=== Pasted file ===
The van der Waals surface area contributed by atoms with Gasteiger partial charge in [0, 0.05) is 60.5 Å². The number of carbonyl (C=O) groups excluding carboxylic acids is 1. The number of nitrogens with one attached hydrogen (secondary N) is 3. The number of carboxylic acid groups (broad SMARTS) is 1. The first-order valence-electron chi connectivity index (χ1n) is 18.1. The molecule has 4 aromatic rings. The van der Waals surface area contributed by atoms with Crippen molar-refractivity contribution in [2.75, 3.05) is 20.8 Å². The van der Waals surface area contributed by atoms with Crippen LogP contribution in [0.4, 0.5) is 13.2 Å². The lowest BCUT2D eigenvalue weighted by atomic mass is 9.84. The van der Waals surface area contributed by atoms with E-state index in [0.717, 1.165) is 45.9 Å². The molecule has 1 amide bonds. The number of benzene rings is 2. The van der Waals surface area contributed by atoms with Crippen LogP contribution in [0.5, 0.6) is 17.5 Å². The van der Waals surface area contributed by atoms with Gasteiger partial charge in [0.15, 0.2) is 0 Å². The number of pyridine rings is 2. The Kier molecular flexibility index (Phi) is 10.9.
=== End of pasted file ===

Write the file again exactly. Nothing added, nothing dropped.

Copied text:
The van der Waals surface area contributed by atoms with Gasteiger partial charge in [0, 0.05) is 60.5 Å². The number of carbonyl (C=O) groups excluding carboxylic acids is 1. The number of nitrogens with one attached hydrogen (secondary N) is 3. The number of carboxylic acid groups (broad SMARTS) is 1. The first-order valence-electron chi connectivity index (χ1n) is 18.1. The molecule has 4 aromatic rings. The van der Waals surface area contributed by atoms with Crippen molar-refractivity contribution in [2.75, 3.05) is 20.8 Å². The van der Waals surface area contributed by atoms with Crippen LogP contribution in [0.4, 0.5) is 13.2 Å². The lowest BCUT2D eigenvalue weighted by atomic mass is 9.84. The van der Waals surface area contributed by atoms with E-state index in [0.717, 1.165) is 45.9 Å². The molecule has 1 amide bonds. The number of benzene rings is 2. The van der Waals surface area contributed by atoms with Crippen LogP contribution in [0.5, 0.6) is 17.5 Å². The van der Waals surface area contributed by atoms with Gasteiger partial charge in [0.15, 0.2) is 0 Å². The number of pyridine rings is 2. The Kier molecular flexibility index (Phi) is 10.9.